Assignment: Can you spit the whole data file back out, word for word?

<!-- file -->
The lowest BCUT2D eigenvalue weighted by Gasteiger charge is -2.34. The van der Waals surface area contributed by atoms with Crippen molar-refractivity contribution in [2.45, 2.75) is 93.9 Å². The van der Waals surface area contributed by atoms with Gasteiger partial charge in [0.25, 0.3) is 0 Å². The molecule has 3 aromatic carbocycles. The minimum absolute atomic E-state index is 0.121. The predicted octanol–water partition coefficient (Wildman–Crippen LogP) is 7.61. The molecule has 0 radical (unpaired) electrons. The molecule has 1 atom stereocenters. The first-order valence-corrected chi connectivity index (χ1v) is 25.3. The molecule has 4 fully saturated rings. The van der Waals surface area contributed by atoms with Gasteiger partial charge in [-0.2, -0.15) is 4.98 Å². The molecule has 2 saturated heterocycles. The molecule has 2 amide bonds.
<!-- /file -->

The lowest BCUT2D eigenvalue weighted by Gasteiger charge is -2.34. The van der Waals surface area contributed by atoms with Crippen molar-refractivity contribution in [2.45, 2.75) is 93.9 Å². The van der Waals surface area contributed by atoms with Gasteiger partial charge in [0.25, 0.3) is 0 Å². The molecule has 3 aromatic carbocycles. The minimum absolute atomic E-state index is 0.121. The predicted octanol–water partition coefficient (Wildman–Crippen LogP) is 7.61. The molecule has 0 radical (unpaired) electrons. The molecule has 1 atom stereocenters. The first-order valence-corrected chi connectivity index (χ1v) is 25.3. The molecule has 4 fully saturated rings. The van der Waals surface area contributed by atoms with Gasteiger partial charge in [-0.2, -0.15) is 4.98 Å². The molecule has 2 saturated heterocycles. The molecule has 2 amide bonds.